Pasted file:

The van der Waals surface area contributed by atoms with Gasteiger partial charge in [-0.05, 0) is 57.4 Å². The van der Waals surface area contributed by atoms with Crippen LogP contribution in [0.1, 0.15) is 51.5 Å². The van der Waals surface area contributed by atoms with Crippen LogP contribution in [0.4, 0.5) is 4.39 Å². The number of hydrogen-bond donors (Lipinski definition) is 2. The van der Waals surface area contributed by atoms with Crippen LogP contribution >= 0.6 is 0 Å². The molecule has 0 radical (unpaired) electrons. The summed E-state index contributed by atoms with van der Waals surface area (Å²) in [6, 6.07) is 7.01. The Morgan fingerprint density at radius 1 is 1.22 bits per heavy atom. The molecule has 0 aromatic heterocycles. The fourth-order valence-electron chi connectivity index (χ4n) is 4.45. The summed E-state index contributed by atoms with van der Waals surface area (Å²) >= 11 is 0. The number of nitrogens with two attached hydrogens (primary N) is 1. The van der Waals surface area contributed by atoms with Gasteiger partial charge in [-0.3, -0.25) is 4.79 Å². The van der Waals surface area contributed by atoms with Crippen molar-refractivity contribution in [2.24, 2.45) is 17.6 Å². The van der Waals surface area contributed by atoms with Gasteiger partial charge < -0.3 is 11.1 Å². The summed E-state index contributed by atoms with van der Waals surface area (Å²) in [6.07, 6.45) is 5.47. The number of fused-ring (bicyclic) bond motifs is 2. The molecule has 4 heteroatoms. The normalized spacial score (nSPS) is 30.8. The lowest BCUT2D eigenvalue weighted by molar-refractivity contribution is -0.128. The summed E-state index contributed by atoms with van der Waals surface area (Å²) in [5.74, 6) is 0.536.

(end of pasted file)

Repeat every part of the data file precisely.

The van der Waals surface area contributed by atoms with Gasteiger partial charge in [-0.05, 0) is 57.4 Å². The van der Waals surface area contributed by atoms with Crippen LogP contribution in [0.1, 0.15) is 51.5 Å². The van der Waals surface area contributed by atoms with Crippen LogP contribution in [0.4, 0.5) is 4.39 Å². The number of hydrogen-bond donors (Lipinski definition) is 2. The van der Waals surface area contributed by atoms with Crippen LogP contribution >= 0.6 is 0 Å². The molecule has 0 radical (unpaired) electrons. The summed E-state index contributed by atoms with van der Waals surface area (Å²) in [6, 6.07) is 7.01. The Morgan fingerprint density at radius 1 is 1.22 bits per heavy atom. The molecule has 0 aromatic heterocycles. The fourth-order valence-electron chi connectivity index (χ4n) is 4.45. The summed E-state index contributed by atoms with van der Waals surface area (Å²) >= 11 is 0. The number of nitrogens with two attached hydrogens (primary N) is 1. The van der Waals surface area contributed by atoms with Gasteiger partial charge in [-0.3, -0.25) is 4.79 Å². The van der Waals surface area contributed by atoms with Crippen molar-refractivity contribution in [2.24, 2.45) is 17.6 Å². The van der Waals surface area contributed by atoms with Gasteiger partial charge < -0.3 is 11.1 Å². The summed E-state index contributed by atoms with van der Waals surface area (Å²) in [6.07, 6.45) is 5.47. The number of fused-ring (bicyclic) bond motifs is 2. The molecule has 4 heteroatoms. The normalized spacial score (nSPS) is 30.8. The lowest BCUT2D eigenvalue weighted by molar-refractivity contribution is -0.128. The summed E-state index contributed by atoms with van der Waals surface area (Å²) in [5.74, 6) is 0.536.